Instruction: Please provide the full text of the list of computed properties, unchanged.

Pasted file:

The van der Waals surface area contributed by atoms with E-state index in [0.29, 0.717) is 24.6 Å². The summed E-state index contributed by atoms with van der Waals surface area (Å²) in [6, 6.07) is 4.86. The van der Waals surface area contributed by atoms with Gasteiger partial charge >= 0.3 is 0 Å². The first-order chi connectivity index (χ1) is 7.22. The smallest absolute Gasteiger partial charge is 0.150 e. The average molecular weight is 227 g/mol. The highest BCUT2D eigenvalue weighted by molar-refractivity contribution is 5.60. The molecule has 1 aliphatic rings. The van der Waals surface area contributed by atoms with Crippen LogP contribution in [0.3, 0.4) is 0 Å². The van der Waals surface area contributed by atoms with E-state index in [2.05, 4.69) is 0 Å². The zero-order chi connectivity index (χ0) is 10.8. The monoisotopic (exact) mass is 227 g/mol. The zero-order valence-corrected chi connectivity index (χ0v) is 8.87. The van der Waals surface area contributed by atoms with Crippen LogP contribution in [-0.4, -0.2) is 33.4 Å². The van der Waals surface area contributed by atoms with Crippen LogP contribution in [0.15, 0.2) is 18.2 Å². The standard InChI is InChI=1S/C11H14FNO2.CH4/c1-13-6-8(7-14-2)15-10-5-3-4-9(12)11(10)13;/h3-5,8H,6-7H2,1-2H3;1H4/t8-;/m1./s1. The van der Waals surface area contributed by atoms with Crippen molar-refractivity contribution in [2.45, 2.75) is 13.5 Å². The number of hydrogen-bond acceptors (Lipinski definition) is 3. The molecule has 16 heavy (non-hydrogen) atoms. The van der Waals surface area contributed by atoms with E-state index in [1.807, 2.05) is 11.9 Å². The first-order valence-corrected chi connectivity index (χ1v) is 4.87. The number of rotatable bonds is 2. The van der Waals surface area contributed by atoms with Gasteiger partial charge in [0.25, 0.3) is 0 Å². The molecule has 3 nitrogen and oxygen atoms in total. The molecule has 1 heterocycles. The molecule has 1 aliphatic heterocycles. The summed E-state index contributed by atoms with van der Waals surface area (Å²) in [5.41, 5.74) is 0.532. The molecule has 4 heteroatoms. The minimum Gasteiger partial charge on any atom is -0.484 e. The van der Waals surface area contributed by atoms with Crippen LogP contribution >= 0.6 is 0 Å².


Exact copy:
The van der Waals surface area contributed by atoms with E-state index in [0.29, 0.717) is 24.6 Å². The summed E-state index contributed by atoms with van der Waals surface area (Å²) in [6, 6.07) is 4.86. The van der Waals surface area contributed by atoms with Gasteiger partial charge >= 0.3 is 0 Å². The first-order chi connectivity index (χ1) is 7.22. The smallest absolute Gasteiger partial charge is 0.150 e. The average molecular weight is 227 g/mol. The highest BCUT2D eigenvalue weighted by molar-refractivity contribution is 5.60. The molecule has 1 aliphatic rings. The van der Waals surface area contributed by atoms with Crippen LogP contribution in [0.3, 0.4) is 0 Å². The van der Waals surface area contributed by atoms with E-state index in [2.05, 4.69) is 0 Å². The zero-order chi connectivity index (χ0) is 10.8. The monoisotopic (exact) mass is 227 g/mol. The zero-order valence-corrected chi connectivity index (χ0v) is 8.87. The van der Waals surface area contributed by atoms with Crippen LogP contribution in [-0.4, -0.2) is 33.4 Å². The van der Waals surface area contributed by atoms with Crippen LogP contribution in [0.15, 0.2) is 18.2 Å². The standard InChI is InChI=1S/C11H14FNO2.CH4/c1-13-6-8(7-14-2)15-10-5-3-4-9(12)11(10)13;/h3-5,8H,6-7H2,1-2H3;1H4/t8-;/m1./s1. The van der Waals surface area contributed by atoms with Crippen molar-refractivity contribution in [2.45, 2.75) is 13.5 Å². The number of hydrogen-bond acceptors (Lipinski definition) is 3. The molecule has 16 heavy (non-hydrogen) atoms. The van der Waals surface area contributed by atoms with E-state index in [1.807, 2.05) is 11.9 Å². The first-order valence-corrected chi connectivity index (χ1v) is 4.87. The number of rotatable bonds is 2. The van der Waals surface area contributed by atoms with Gasteiger partial charge in [0.25, 0.3) is 0 Å². The molecule has 3 nitrogen and oxygen atoms in total. The molecule has 1 heterocycles. The molecule has 1 aliphatic heterocycles. The summed E-state index contributed by atoms with van der Waals surface area (Å²) in [5.41, 5.74) is 0.532. The molecule has 4 heteroatoms. The minimum Gasteiger partial charge on any atom is -0.484 e. The van der Waals surface area contributed by atoms with Crippen LogP contribution >= 0.6 is 0 Å².